Philemon

THE LETTER TO PHILEMON. The occasion of this letter is Paul’s sending Onesimus, a runaway slave, back to his master, Philemon. The apostle wants to secure forgiveness and restoration for Onesimus, since he has led the runaway slave to the Lord. He wants to clarify to the church what the master-slave relationship should be when both parties are in Christ; to secure lodging for himself after he is released; to send greetings from his associates.

Philemon is very personal and the shortest of Paul’s writings, consisting of 355 words in the Greek. Yet, the letter is not strictly private. It gives every reader a glimpse of how Paul deals with a personal affair that lies at the very heart of Christian relationship—reconciliation.

It demonstrates the fine art of “friendly persuasion.” It is a tender illustration of Christian love and grace. Onesimus had repented, but could not make restitution. Colossians explains forgiveness and reconciliation between God and man and Philemon illustrates the need for forgiveness and reconciliation between men.

Philemon: Love, Joy and Peace Illustrated

Writer: Paul, a prisoner of Christ Jesus, and Timothy our brother

Addressee: To Philemon, Apphia, Archippus, and the Church of Colossae (founded about A.D. 54-56, probably by Epaphras) (Colossians 1:7).

Date and Place Written: Autumn of A.D. 60. Paul was a prisoner at Rome. It was composed the same time as Ephesians and Colossians.

Occasion and Purpose:

Paul’s returning of Onesimus, a runaway slave, to Philemon (Philemon 1:15-16; Colossians 4:9, 17). Paul wants to secure forgiveness and restoration for Onesimus. He wants to clarify to the church what the master-slave relationship should be when both parties are in Christ. He wants to secure lodging for himself after he is released from prison. He wants to sent greetings from his associates.

Key Verses: Philemon 1:10, 18

Key Words: Appeal (Philemon 1:9-10); Grace (1:3, 25); Love (1:5, 7, 9); Joy (1:7); Peace (1:3)

Themes:

A. Thematic Themes:
It is Paul’s appeal for Philemon to accept Onesimus because of the various facets of their relationship in Christ.

B. Primary Themes:
1. The Doctrines of Forgiveness and Reconciliation —> An Illustration of Colossians, cf. Colossians 1:14; 2:13; 3:13; 1:19-23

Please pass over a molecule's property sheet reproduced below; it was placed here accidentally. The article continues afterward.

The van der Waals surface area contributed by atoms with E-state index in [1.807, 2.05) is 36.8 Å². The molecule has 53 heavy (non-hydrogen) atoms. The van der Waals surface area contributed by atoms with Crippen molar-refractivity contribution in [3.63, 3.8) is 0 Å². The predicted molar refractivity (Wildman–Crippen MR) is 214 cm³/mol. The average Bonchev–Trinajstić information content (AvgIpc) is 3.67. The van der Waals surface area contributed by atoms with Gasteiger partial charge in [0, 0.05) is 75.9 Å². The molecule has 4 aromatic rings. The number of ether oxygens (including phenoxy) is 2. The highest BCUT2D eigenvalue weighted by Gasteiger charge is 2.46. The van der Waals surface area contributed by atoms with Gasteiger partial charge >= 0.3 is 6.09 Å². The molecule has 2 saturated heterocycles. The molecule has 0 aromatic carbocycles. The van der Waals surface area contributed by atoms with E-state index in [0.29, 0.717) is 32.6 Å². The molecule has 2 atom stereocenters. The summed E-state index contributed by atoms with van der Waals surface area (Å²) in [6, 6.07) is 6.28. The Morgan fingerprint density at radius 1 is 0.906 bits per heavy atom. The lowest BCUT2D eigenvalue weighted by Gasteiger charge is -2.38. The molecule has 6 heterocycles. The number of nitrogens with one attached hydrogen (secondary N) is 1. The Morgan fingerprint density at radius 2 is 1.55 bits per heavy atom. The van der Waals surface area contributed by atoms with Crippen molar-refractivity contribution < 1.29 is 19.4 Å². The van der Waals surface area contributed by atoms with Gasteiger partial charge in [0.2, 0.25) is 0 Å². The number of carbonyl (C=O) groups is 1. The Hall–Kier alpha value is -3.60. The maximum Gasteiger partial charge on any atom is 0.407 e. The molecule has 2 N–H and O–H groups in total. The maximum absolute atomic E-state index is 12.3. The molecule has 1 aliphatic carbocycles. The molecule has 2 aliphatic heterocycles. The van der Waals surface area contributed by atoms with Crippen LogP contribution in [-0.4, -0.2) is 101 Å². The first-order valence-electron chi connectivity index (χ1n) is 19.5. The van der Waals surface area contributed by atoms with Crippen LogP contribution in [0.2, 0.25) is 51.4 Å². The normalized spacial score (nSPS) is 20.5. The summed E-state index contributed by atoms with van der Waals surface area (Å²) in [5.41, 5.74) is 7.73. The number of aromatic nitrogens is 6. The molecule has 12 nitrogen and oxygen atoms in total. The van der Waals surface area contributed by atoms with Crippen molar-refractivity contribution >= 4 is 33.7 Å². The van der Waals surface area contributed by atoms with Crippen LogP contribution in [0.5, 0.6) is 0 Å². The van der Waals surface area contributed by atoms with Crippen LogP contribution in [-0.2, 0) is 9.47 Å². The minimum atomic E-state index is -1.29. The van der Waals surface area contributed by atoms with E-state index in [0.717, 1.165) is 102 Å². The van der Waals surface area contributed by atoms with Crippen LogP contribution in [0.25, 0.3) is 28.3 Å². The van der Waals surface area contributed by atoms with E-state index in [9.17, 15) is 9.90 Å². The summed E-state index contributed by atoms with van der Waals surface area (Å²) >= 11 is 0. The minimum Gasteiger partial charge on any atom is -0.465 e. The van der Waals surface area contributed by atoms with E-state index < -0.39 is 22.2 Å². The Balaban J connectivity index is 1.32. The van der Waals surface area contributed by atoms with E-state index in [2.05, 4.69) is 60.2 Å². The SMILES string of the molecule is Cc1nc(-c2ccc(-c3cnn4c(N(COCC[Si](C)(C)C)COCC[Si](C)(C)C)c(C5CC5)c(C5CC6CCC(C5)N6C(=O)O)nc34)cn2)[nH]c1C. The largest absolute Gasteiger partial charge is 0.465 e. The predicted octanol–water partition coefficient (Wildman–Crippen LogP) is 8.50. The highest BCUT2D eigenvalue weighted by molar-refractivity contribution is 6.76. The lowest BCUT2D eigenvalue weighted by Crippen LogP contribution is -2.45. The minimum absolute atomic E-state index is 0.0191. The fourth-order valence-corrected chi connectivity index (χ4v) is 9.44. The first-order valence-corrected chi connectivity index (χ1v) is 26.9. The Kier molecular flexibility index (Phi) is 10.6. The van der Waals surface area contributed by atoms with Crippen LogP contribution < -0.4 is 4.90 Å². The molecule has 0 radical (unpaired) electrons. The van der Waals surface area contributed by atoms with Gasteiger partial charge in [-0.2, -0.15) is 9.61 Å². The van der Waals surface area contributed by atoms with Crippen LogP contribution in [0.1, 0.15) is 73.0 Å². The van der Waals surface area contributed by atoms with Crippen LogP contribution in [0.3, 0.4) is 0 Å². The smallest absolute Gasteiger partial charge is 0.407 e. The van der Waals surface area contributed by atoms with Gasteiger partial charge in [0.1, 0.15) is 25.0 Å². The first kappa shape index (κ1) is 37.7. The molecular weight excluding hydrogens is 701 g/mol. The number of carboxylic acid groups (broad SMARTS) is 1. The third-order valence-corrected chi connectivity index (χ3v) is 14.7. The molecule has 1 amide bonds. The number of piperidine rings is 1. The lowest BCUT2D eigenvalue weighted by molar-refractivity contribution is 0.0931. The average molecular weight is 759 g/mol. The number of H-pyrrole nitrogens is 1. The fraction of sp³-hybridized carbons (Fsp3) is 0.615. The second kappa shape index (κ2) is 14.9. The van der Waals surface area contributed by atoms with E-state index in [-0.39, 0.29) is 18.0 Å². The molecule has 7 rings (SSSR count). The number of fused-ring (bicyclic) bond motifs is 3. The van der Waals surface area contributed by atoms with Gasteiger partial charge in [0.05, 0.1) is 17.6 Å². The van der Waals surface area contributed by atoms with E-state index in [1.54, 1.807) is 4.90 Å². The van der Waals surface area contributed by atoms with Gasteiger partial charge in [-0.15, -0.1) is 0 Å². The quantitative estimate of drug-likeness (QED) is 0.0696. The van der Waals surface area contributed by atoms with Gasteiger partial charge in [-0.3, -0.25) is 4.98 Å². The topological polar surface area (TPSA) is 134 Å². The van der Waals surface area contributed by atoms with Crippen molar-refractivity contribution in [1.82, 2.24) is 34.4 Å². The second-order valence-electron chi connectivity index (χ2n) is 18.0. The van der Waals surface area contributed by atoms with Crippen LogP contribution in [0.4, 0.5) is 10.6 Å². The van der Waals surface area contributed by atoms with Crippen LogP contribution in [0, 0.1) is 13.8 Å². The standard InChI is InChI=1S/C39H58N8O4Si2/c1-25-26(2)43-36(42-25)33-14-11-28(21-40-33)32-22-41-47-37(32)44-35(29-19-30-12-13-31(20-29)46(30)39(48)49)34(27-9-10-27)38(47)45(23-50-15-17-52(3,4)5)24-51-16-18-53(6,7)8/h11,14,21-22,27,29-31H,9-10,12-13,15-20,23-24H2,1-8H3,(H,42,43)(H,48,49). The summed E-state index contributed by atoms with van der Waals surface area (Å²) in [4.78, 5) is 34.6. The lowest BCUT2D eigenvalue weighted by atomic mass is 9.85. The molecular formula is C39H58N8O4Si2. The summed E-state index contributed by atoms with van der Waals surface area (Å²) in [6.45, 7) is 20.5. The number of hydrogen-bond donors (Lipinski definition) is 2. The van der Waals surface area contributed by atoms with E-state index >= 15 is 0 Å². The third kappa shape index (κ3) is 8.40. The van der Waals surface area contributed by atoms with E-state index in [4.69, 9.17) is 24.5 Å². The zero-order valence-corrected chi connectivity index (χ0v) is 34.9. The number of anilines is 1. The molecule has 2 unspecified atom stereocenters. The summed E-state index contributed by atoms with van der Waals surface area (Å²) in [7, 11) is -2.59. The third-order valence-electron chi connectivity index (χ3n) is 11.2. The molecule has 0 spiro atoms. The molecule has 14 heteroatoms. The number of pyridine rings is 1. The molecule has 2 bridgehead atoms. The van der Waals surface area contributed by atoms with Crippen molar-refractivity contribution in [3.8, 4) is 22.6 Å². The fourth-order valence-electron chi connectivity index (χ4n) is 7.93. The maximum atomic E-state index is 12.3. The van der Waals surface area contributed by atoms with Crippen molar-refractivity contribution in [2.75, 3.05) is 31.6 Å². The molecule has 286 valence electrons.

2. Picture of Christ as the Redeemer of Lost Sinners —> Grace and Peace
3. Application of the Fruit of the Spirit: Love, Joy, and Peace

C. Subordinate Themes:
1. Personal: Character of Paul
2. Ethical: Sensitivity to doing what is right
3. Providential: God is behind and above all events
4. Practical: Application of highest doctrines to common affairs
5. Evangelical: Encouragement to seek and save the lowest
6. Social: Relation of Christianity to slavery
7. Spiritual: Analogy between it and the Gospel

Characteristics:

Philemon is the most personal and shortest of Paul’s writings, consisting of 355 words in the Greek. Yet, the letter is not strictly private. It gives every reader a glimpse of how Paul deals with a personal affair that lays at the very heart of Christians relationships.

It demonstrates the fine art of “friendly persuasion.” It is a tender illustration of Christian love and grace. Onesimus had repented, but could not made restitution. According to Church History, the freed Onesimus became the bishop of the church at Ephesus and was the agent who collected Paul’s letters.

The salutation gives a glimpse into a Christian household of that time. Eleven persons are mentioned: five in the salutation (Philemon 1:1-2), five in the closing greeting (1:23-24), and Onesimus the central figure. Twice in the letter the Apostle makes a word-play on the name Onesimus, which means “useful” or “profitable” (1:11, 20). This letter exerted a profound impact on the controversy of slavery. Both sides of issue appealed to it.

Philemon should be read like the opening chapters of the Book of Hosea. According to church history, the freed Onesimus became the bishop of the church at Ephesus and was the agent who collected Paul’s letters.

The outline of Philemon:

Paul’s Greeting, 1:1-3
Paul’s Praise of Philemon, 1:4-7
Paul’s Plea for Onesimus, 1:8-16
Paul’s Promise, 1:17-25

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